- Brother Curtis Almquist, SSJE
Religious sisters and brothers are eccentrics. I’m not referring to our being rather dated curiosities (though we often do attract attention). I’m speaking of how, since the early centuries of the church, individuals have been drawn to the edge, to be eccentric, from the Greek èkkentros, out of the center. This movement has often been as a protest to the “success” of the church, its power colluding with the rather than confronting or transforming the surrounding culture. The movement out of center has also been a radical, sometimes-desperate response of individuals who know their personal culpability and who long to see more clearly, follow more nearly, love more dearly the God of their desire. The psalmist prays, “lift me to a place that is higher than I.” It’s that longing sense of perspective, of integration, of withdrawal that often attracts a person to explore the religious life.
An early desert father, Evagrius of Pontus (346-399), spoke of this separation not as a point of exclusion but rather of inclusion, about our being “separated from all and united to all.” What we read on the front pages of the newspaper – about war and conflict, about hope and desire, about fear and failure – we surely understand in our own hearts. From that point of identification, we seek to pray our own lives and help others find the prayer that God is giving them. In religious guesthouses, individuals are offered a king of holy space to stand back from their lives in order to see God’s hand at work within them and around them. A retreat is not the same as an advance. Especially in North American society, where the tyranny of urgent demands can be so blurring, some regular experience of retreat (even daily, if only for a few minutes) is often crucial to retrieve or redeem or reflect on what otherwise could be lost components in making us whole and really present to life.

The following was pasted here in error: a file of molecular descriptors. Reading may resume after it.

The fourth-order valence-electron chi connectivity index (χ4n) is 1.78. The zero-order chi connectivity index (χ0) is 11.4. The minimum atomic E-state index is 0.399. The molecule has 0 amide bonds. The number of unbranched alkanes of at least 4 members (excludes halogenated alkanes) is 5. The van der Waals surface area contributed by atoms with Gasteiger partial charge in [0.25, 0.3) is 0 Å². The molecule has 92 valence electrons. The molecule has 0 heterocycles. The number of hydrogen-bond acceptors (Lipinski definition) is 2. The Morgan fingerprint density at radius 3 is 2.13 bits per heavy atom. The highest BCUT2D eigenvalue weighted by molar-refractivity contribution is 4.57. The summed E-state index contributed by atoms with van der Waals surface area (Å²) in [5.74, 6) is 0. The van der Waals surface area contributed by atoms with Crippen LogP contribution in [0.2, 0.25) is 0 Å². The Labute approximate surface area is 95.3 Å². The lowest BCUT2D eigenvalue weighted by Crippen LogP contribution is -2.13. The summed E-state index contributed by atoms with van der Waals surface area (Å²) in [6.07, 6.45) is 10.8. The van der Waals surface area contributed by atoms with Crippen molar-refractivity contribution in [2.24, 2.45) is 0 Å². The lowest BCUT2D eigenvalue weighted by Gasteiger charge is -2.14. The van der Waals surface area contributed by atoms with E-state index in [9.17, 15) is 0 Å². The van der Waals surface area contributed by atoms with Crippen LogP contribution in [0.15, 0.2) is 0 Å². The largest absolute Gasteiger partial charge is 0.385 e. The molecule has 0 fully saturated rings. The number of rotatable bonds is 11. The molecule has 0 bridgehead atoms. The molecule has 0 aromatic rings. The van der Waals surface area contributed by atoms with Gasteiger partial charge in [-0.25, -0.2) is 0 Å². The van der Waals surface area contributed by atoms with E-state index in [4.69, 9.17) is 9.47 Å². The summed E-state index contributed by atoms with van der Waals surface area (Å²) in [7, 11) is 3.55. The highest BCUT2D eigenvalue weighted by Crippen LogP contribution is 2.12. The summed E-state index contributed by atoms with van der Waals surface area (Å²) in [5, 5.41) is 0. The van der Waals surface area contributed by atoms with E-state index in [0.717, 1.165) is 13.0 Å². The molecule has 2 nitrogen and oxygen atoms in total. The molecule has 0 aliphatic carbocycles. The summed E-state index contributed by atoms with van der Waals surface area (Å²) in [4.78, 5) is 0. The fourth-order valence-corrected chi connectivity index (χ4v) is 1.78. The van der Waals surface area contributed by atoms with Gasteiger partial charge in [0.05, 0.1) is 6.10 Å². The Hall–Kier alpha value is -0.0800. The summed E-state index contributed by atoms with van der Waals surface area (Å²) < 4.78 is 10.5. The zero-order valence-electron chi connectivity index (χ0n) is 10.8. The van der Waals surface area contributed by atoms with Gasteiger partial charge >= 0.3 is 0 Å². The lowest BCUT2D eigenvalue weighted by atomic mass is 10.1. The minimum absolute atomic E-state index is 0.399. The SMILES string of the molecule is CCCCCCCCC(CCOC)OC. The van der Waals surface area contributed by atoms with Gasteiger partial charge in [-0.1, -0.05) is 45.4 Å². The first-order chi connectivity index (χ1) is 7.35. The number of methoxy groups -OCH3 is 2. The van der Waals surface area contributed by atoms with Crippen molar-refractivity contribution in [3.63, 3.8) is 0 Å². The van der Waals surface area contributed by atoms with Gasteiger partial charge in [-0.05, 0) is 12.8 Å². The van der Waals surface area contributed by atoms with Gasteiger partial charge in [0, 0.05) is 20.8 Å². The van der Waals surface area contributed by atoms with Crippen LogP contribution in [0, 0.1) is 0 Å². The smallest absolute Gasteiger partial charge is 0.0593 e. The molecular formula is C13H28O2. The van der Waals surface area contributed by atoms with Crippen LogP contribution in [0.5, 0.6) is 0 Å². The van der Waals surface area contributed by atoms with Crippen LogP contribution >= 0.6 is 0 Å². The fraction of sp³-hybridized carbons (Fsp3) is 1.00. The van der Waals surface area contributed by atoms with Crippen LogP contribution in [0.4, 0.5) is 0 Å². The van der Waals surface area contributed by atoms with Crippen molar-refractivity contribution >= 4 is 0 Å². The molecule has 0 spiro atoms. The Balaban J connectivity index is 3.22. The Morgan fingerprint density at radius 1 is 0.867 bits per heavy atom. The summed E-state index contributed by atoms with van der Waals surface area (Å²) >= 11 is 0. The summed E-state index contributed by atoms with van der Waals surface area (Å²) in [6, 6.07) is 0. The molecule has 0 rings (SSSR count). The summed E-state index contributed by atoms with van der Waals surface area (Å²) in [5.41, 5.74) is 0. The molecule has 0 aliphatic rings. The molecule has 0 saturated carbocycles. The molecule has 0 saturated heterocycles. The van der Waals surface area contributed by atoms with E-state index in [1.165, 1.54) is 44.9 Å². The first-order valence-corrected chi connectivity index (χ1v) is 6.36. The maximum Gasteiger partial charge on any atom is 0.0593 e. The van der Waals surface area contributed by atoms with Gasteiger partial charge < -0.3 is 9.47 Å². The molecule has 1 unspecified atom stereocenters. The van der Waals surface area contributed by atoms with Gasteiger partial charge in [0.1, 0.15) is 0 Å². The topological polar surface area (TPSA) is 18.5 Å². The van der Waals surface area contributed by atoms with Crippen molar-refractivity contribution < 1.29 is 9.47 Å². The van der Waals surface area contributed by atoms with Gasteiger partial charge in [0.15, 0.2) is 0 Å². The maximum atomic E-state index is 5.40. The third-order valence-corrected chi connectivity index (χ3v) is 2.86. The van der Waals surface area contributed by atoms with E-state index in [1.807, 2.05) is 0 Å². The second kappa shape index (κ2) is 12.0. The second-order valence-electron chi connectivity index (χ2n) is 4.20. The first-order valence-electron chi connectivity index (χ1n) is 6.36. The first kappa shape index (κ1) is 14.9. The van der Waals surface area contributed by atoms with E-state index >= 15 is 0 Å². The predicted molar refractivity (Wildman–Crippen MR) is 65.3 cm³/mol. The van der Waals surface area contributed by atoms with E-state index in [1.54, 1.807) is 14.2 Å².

Robert Putman, in a recent book, Bowling Alone, offers a provocative and comprehensive study about the collapse (and hopeful revival) of American community. Putman, Professor of Public Policy at Harvard, documents the vast decline in civic, political, and religious participation in our culture, noting a steady move toward individualism and alienation especially in the last fifty years. He speaks to the need for viable organizations – I would include religious orders – to simultaneously “bridge” and “bond,” to create “social capital,” the ways in which we connect with friends and neighbors and strangers. “Bonding” is an ongoing necessity to abide with one another, not just to bunk under the same roof. The Johannine literature of the New Testament gives such fruitful images for a community of love and practice, gathered in Jesus’ name, where there is friendship, a united vision of discipline, and a generous availability for what is new and what is now. “Bridging” is also crucial, especially as religious orders seek to live out close to the edge. Religious orders look and pray for new links to other